Eurogamer's Martin Robinson was extremely critical, scoring the game 3 out of 10. He praised the gameplay, graphics, sound, use of real world tracks, controls and the TSM system, but felt every positive aspect of the game was negated by the freemium model;
AppSpy's Andrew Nesvadba, while less critical, scoring the game 3 out of 5, also derided the in-app purchase system, which he called "all but impenetrable" and "designed to exact payment from the player over and over again." Macworld's Chris Holt also scored the game 3 out of 5. He praised the gameplay and graphics, but, like AppSpy, he was critical of the in-app purchase system; "EA has taken the air out of the tires of Real Racing 3's lightning quick gameplay, effectively turning one of the best iOS games on the market into a frustrating, stop-and-go test on your patience." Slide to Play's Shawn Leonard gave the game a rating of 2 out of 4, praising the game's visuals and gameplay, but criticising the freemium model, the TSM system, and the "painfully long" wait times. He wrote, "the reality is that Real Racing 3 is a high-profile business experiment gone wrong."
IGN's Justin Davis, on the other hand, awarded a score of 9.1 out of 10, and an "Editor's Choice" award, arguing that the game was an example of "freemium racing done right." Davis felt that the freemium model was aimed mainly at impatient gamers, as he had not spent any real-world money during his playtest, and noted that wait times became less odious once a player had several vehicles so they could race one while another was undergoing maintenance. He praised the integration of the freemium model, arguing that "Freemium games have to implement their business model in a way that doesn't unbalance the gameplay, and they have to have gameplay high-quality enough to be worth everyone's time to begin with. Real Racing 3 succeeds brilliantly on both counts." Edge scored the game 6 out of 10, and although they were critical of the waiting times, they also felt that the players' desires to avoid such waiting times added to the realism of the gameplay; "Firemonkeys has done an admirable job of folding those paywalls into the gameplay. Having to keep your car serviced to maintain peak performance strengthens Real Racing's sim aspirations, while the need to pay for repairs encourages more thoughtful driving and adds a real-world layer of peril to overtaking."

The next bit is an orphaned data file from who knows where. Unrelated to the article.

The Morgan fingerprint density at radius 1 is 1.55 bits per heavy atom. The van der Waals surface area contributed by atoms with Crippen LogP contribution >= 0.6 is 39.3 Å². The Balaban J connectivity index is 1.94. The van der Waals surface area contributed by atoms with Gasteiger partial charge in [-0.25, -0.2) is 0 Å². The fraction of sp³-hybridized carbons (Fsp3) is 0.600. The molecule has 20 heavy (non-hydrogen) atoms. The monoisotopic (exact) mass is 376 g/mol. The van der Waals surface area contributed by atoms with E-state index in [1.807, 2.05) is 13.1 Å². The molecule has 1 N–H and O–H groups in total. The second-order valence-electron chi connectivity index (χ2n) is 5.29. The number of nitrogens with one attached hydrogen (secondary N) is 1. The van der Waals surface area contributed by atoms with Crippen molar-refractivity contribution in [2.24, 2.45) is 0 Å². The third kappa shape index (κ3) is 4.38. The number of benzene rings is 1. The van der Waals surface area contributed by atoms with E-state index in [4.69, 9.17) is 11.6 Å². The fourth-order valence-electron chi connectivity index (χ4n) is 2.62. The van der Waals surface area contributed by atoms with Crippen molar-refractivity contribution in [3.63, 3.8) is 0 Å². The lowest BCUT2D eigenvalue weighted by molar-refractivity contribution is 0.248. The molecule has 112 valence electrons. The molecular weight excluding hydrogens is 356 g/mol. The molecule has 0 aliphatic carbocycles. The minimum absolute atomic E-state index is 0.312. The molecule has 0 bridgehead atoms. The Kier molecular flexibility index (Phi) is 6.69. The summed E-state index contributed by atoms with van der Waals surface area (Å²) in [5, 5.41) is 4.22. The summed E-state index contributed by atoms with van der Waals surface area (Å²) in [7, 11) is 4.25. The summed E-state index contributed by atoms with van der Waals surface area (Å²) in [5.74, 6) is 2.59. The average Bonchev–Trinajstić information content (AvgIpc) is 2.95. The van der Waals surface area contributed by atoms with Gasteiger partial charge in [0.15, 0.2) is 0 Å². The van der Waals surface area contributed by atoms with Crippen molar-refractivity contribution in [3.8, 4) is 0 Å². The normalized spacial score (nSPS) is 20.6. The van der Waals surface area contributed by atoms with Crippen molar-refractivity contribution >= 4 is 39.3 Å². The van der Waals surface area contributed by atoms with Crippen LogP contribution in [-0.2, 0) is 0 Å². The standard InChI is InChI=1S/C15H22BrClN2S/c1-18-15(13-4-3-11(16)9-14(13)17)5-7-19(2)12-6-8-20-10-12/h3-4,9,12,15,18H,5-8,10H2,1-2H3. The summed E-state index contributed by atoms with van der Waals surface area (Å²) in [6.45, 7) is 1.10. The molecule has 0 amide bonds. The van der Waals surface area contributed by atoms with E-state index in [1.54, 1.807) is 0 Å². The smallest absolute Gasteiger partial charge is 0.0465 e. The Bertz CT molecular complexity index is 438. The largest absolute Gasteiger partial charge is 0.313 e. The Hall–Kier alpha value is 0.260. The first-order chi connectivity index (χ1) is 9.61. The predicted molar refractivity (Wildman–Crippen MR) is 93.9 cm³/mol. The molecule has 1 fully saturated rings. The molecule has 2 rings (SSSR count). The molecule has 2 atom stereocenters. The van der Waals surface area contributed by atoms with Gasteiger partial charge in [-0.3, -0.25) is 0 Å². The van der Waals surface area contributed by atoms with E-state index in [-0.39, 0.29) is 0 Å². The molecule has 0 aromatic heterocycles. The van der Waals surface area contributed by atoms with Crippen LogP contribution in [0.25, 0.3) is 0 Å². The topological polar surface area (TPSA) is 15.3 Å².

Rob Rich of 148Apps scored the game 4.5 out of 5, arguing that "the important thing to note is that Real Racing 3 is very, very awesome." He was critical of the TSM system, which he found "underwhelming", but he praised the graphics and defended the freemium model; "rather than create a paywall or punish frugal iOS gamers, Firemonkeys has created a much friendlier model in theory that ties all real time waiting and premium currency to maintenance and repairs." Pocket Gamer's Peter Willington was also impressed, scoring the game 9 out of 10 and giving it a "Gold Award", although he was critical of the TSM system, saying the game "lacks a real multiplayer mode."
TouchArcade's Eli Hodapp scored the game 4 out of 5. He praised many aspects, including the graphics, gameplay and presentation, but was critical of how integral to the experience of playing the in-app purchasing was; "everything in the game is better than its predecessors, except how much you'll need to fork out if you want to play it [...] Real Racing 3 is as much a waiting game as it is a racing game." TouchGen's Kevin Moore also scored the game 4 out of 5. He was especially impressed with the graphics and the range of races, tracks and cars. However, he criticized the TSM system and the freemium model; "Real Racing 3 is a great looking, great playing title which oozes slickness and class. It has a metric tonne of events to keep you playing, and is easily the best of its type on the App Store. Which makes the move to freemium feel like a cheapening of the brand."